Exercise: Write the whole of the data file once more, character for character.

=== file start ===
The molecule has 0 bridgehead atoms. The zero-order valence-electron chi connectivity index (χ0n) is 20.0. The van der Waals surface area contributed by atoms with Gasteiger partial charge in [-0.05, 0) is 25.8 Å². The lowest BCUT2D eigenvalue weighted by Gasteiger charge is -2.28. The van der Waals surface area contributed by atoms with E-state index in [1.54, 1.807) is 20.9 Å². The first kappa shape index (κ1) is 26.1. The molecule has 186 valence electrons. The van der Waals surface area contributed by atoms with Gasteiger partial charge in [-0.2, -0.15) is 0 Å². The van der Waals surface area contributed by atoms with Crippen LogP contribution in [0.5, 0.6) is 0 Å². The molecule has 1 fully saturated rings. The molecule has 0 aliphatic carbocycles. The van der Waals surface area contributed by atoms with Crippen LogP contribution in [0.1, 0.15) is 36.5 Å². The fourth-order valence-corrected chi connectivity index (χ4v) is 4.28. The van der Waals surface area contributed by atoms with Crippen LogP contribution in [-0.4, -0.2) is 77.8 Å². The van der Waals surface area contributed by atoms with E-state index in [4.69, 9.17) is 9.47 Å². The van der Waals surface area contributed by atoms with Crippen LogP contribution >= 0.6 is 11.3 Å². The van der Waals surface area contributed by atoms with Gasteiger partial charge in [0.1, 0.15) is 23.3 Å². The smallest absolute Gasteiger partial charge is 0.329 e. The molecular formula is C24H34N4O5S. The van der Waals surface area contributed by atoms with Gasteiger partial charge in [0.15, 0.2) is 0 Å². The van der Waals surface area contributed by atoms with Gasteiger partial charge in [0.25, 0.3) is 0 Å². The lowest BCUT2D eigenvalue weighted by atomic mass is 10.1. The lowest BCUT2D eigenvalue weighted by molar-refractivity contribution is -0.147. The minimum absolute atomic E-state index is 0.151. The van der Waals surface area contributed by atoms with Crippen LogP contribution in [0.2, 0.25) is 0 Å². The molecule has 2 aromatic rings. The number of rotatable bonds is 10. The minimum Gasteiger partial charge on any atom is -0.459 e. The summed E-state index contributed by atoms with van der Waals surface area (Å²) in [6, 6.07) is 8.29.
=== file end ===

The molecule has 0 bridgehead atoms. The zero-order valence-electron chi connectivity index (χ0n) is 20.0. The van der Waals surface area contributed by atoms with Gasteiger partial charge in [-0.05, 0) is 25.8 Å². The lowest BCUT2D eigenvalue weighted by Gasteiger charge is -2.28. The van der Waals surface area contributed by atoms with E-state index in [1.54, 1.807) is 20.9 Å². The first kappa shape index (κ1) is 26.1. The molecule has 186 valence electrons. The van der Waals surface area contributed by atoms with Gasteiger partial charge in [-0.2, -0.15) is 0 Å². The van der Waals surface area contributed by atoms with Crippen LogP contribution in [0.5, 0.6) is 0 Å². The molecule has 1 fully saturated rings. The molecule has 0 aliphatic carbocycles. The van der Waals surface area contributed by atoms with Crippen LogP contribution in [0.1, 0.15) is 36.5 Å². The fourth-order valence-corrected chi connectivity index (χ4v) is 4.28. The van der Waals surface area contributed by atoms with Crippen LogP contribution in [-0.4, -0.2) is 77.8 Å². The van der Waals surface area contributed by atoms with E-state index in [4.69, 9.17) is 9.47 Å². The van der Waals surface area contributed by atoms with Crippen LogP contribution >= 0.6 is 11.3 Å². The van der Waals surface area contributed by atoms with Gasteiger partial charge in [0.1, 0.15) is 23.3 Å². The smallest absolute Gasteiger partial charge is 0.329 e. The molecular formula is C24H34N4O5S. The van der Waals surface area contributed by atoms with Gasteiger partial charge in [0.15, 0.2) is 0 Å². The van der Waals surface area contributed by atoms with Gasteiger partial charge in [0.25, 0.3) is 0 Å². The lowest BCUT2D eigenvalue weighted by atomic mass is 10.1. The lowest BCUT2D eigenvalue weighted by molar-refractivity contribution is -0.147. The minimum absolute atomic E-state index is 0.151. The van der Waals surface area contributed by atoms with Crippen LogP contribution in [0.2, 0.25) is 0 Å². The molecule has 2 aromatic rings. The number of rotatable bonds is 10. The minimum Gasteiger partial charge on any atom is -0.459 e. The summed E-state index contributed by atoms with van der Waals surface area (Å²) in [6, 6.07) is 8.29.